Just a few weeks ago, analysts and experts were trumpeting the inevitability of North Korea’s next rocket launch.
The Democratic People’s Republic of Korea (DPRK) “neared the danger line,” U.S. defence Secretary Chuck Hagel warned. Pentagon officials told Fox News a North Korean “missile test could happen anytime,” and a prominent arms analyst proclaimed a launch to be “imminent.”
After all that fuss, the DPRK dismantled the missiles and quietly put them back into warehouses. Whew, that was close … or was it? One expert told us the DPRK mostly uses missiles for intimidation and that the rockets are actually pretty failure-prone.
“As North Korea has learned with its intercontinental range missiles like the Unha 3, launch failures undercut their missile credibility. North Korea heavily tries to use its missiles for strategic intimidation,” Dr. Bruce Bennett, a DPRK weapons expert at the Rand Corporation, told us via email.
The unspoken question lurking in the shadow of North Korea’s imminent April launch seemed to be, “Would it even get off the ground?” Regardless of the answer, the DPRK achieved its main objective of “strategic intimidation,” Bennett said.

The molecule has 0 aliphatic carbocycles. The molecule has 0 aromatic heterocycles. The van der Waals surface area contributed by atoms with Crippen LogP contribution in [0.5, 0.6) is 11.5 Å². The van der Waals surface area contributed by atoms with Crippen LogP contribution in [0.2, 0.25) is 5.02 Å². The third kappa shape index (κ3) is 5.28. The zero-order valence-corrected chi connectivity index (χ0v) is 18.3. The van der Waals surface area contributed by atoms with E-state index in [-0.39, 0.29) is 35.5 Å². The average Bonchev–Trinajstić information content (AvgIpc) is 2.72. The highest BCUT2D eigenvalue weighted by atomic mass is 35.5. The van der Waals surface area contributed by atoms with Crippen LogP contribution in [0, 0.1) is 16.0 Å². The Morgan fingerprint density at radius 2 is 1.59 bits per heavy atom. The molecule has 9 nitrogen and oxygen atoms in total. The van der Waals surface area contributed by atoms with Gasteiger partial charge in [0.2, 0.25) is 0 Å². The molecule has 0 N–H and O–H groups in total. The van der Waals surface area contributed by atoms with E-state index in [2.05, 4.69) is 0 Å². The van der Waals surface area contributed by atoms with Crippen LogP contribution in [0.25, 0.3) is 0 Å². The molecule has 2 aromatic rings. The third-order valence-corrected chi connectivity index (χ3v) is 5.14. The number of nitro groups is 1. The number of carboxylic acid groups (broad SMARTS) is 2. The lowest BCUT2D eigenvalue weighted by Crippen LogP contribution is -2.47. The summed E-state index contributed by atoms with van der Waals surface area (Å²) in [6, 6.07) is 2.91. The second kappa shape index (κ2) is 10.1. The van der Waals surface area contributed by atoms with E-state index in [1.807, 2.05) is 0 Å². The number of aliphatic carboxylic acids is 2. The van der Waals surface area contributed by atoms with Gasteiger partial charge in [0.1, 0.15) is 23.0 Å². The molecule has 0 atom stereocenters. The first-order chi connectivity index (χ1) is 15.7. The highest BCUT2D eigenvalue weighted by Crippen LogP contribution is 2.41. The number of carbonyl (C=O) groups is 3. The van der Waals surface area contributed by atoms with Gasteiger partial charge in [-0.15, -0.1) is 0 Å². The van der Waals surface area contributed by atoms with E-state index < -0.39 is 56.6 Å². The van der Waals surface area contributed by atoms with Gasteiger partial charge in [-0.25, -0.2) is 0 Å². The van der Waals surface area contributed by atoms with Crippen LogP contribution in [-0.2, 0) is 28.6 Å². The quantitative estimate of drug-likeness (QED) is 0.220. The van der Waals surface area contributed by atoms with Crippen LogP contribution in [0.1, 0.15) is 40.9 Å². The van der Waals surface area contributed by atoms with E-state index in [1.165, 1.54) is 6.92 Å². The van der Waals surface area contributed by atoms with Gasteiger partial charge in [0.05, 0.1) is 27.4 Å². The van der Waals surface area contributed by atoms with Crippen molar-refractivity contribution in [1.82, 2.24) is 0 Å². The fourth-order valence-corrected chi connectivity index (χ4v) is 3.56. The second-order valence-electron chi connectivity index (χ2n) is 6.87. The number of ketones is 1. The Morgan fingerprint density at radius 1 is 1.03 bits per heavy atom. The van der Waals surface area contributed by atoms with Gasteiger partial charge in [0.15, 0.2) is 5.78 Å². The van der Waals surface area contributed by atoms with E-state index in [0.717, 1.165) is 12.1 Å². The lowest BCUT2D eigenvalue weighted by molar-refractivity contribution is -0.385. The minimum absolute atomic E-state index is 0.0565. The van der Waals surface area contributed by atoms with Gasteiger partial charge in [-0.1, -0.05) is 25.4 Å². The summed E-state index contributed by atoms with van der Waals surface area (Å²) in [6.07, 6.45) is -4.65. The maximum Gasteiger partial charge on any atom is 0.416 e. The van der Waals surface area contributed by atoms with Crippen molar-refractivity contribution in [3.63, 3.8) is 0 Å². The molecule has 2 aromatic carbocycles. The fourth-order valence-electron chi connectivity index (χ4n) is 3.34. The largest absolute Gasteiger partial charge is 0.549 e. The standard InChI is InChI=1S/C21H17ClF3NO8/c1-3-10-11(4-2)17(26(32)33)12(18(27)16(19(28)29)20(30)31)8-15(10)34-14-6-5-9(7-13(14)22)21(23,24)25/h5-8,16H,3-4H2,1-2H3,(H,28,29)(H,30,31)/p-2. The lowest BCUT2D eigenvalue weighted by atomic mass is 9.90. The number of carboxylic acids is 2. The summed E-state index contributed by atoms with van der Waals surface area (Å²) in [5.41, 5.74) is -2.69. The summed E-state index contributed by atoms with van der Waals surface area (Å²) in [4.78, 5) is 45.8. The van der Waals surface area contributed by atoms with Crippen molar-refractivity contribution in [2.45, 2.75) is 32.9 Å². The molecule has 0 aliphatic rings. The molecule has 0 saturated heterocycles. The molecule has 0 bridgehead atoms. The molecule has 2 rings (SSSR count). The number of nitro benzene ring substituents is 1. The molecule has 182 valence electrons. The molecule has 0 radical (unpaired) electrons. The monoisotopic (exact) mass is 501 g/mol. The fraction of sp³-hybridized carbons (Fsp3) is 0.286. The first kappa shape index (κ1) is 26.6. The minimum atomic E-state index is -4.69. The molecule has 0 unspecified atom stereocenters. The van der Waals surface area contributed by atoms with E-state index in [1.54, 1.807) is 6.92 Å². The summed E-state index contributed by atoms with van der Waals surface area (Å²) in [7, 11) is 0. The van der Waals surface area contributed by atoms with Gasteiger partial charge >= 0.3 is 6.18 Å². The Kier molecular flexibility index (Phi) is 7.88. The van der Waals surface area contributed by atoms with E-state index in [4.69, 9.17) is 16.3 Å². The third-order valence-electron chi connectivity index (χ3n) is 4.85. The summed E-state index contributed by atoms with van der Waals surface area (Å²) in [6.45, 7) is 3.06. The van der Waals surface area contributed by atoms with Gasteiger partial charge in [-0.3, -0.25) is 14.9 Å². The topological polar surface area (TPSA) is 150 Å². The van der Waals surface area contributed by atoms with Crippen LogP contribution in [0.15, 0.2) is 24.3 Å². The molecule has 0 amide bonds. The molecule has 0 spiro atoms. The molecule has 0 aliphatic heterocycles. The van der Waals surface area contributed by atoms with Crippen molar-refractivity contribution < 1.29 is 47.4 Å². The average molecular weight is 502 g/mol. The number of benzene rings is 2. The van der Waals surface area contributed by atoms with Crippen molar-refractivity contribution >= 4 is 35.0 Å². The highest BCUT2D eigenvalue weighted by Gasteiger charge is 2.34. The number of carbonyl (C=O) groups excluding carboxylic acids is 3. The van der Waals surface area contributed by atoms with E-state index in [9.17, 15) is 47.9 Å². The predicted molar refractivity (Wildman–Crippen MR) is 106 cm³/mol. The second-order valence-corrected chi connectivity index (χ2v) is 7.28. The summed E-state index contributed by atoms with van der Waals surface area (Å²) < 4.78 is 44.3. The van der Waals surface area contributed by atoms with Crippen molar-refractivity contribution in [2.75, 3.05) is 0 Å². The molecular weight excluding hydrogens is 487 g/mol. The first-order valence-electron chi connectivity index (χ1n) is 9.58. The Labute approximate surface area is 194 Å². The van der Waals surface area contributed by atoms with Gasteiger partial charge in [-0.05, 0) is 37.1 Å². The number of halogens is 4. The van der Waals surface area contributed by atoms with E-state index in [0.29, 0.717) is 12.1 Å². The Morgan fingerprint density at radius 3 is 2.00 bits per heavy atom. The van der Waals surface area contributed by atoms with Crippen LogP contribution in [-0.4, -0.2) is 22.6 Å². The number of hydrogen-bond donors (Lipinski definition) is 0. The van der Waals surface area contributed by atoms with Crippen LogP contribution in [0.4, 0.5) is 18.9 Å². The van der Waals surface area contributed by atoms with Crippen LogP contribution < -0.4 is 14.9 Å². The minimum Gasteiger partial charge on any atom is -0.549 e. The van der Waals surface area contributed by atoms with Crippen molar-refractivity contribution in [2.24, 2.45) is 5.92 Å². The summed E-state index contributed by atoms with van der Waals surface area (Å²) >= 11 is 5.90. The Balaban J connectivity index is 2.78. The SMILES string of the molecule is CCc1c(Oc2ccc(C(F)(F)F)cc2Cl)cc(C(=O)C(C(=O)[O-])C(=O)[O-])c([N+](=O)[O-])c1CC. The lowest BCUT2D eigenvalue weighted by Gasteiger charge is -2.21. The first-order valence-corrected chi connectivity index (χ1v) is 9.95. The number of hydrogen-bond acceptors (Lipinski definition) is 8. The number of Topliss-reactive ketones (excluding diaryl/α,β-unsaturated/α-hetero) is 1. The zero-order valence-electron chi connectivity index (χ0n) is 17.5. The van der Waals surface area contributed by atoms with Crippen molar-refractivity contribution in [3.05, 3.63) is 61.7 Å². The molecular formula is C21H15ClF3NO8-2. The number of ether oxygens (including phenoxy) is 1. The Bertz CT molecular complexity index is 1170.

The U.S. reacted militarily and politically, Bennett noted. It issued several statements to the DPRK leadership. It flew B-2 bomber sorties and even moved special THAAD missile systems to Guam.
And the intimidation was likely internal as well. The Americans ended their bilateral training with the Republic of Korea (otherwise known as South Korea, North Korea’s nemesis) just days prior to the North taking down those missiles. That move could have set up North Korea’s leader Kim Jong Un to gloat about avoiding an American invasion.
Of course, actually firing the missiles once those objectives were achieved has a lot of risk attached.
“The North may be reluctant to test a missile that has a reasonable possibility of failure,” Bennett says.
A rocket blowing up on the launch pad certainly would have taken the wind out of North Korea’s threats. Launching the rocket also could have upset its best ally — China.
“North Korea may also be reluctant to test a missile if the test could cause a serious negative reaction from China — Chinese leaders appear to already be seriously unhappy with North Korean bad behaviour,” Bennett says.
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